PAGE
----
Using AsyncImage in SwiftUI for Loading Images Asynchronously

In WWDC 2021, Apple announced tons of new features for the SwiftUI framework to make developers’ life easier. AsyncImage is definitely one of the new views, introduced in iOS 15, that is worth a mention. If your app needs to retrieve and display images from remote servers, this new view should save you from writing your own code to handle asynchronous download.

AsyncImage is a built-in view for loading and displaying remote images asynchronously. All you need is to tell it what the image URL is. AsyncImage then does the heavy lifting to grab the remote image and show it on screen.

In this tutorial, I will show you how to work with AsyncImage in SwiftUI projects. To follow the tutorial, please make sure you use Xcode 13 and iOS 15.

The Basic Usage of AsyncImage

The simplest way to use AsyncImage is by specifying the image URL like this:

AsyncImage then connects to the given URL and download the remote image asynchronously. It also automatically renders a placeholder in gray while the image is not yet ready for display. Once the image is completely downloaded, AsyncImage displays the image in its intrinsic size.


If you want to make the image smaller or larger, you can pass a scaling value to the scale parameter like this:

A value greater than 1.0 will scale down the image. Conversely, a value less than 1 will make the image bigger.


Customizing the Image Size and PlaceHolder

AsyncImage provides another constructor for developers if you need further customization:

By initializing AsyncImage using the init above, we can resize and scale the downloaded image to the preferred size. On top of that, we can provide our own implementation for the placeholder. Here is a sample code snippet:

In the code above, AsyncImage provides the resulting image for manipulation. We then apply the resizable() and scaledToFill() modifier to resize the image. For the AsyncImage view, we limit its size to 300×500 points.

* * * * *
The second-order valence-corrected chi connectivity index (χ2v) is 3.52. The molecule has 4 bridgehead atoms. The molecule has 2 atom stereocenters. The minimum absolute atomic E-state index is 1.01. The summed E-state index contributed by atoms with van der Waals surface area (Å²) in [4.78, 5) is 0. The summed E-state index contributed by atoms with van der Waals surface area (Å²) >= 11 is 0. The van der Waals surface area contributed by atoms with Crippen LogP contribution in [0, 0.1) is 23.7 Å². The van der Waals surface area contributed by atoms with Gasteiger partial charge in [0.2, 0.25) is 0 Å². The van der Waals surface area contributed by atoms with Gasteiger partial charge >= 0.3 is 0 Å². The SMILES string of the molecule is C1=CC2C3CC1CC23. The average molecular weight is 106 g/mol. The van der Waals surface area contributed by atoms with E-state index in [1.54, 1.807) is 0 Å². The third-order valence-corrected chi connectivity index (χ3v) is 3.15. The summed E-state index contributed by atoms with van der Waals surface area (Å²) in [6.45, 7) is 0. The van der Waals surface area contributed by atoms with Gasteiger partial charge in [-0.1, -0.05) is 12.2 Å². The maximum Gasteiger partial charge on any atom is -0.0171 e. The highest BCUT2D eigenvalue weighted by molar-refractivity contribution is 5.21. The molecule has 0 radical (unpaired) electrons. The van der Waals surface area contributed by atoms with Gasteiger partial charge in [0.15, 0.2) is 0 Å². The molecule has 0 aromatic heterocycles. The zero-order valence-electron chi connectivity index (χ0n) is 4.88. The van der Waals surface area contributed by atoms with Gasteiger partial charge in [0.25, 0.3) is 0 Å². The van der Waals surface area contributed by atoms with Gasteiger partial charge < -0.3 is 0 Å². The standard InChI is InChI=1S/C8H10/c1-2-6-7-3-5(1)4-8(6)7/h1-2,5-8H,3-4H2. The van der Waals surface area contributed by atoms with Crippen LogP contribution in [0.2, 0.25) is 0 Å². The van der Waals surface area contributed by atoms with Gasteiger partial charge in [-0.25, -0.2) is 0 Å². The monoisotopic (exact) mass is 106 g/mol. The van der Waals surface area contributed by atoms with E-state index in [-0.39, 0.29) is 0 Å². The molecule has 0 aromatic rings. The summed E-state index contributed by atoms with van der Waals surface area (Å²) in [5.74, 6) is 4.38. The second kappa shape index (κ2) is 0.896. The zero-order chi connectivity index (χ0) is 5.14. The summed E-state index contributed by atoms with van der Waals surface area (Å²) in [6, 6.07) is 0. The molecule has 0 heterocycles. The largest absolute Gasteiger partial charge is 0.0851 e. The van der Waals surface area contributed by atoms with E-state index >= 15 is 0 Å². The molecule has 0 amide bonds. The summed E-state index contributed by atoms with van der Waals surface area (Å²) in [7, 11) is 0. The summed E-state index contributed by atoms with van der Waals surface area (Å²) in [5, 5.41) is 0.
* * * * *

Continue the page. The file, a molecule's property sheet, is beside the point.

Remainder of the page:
The placeholder parameter allows us to create our own placeholder instead of using the default one. Here, we display a placeholder in light purple.


Handling Different Phases of the Asynchronous Operation

The AsyncImage view provides another constructor if you need to provide a better control for the asynchronous download operation:

AsyncImagePhase is an enum that keeps track of the current phase of the download operation. You can provide detailed implementation for each of the phases including empty, failure, and success.

Here is a sample code snippet:

The empty state indicates that the image is not loaded. In this case, we display a placeholder. For the success state, we apply a couple of modifiers and display it on screen. The failure state allows you to provide an alternate view if there is any errors. In the code above, we simply display a system image.


Adding Animation with Transaction

The same init lets you specify an optional transaction when the phase changes. For example, the following code snippet specifies to use a spring animation in the transaction parameter:

By doing so, you will see a fade-in animation when the image is downloaded. If you test the code in the preview pane, it won’t work. Please make sure you test the code in a simulator to see the animation.

You can also attach the transition modifier to the image view like this:

This creates a slide-in animation when displaying the resulting image.

Building an RSS Reader Using UISplitViewController and UIPopoverViewController
Grand Central Dispatch (GCD) and Dispatch Queues in Swift 3
Using ToggleStyle to Build Custom Toggles in SwiftUI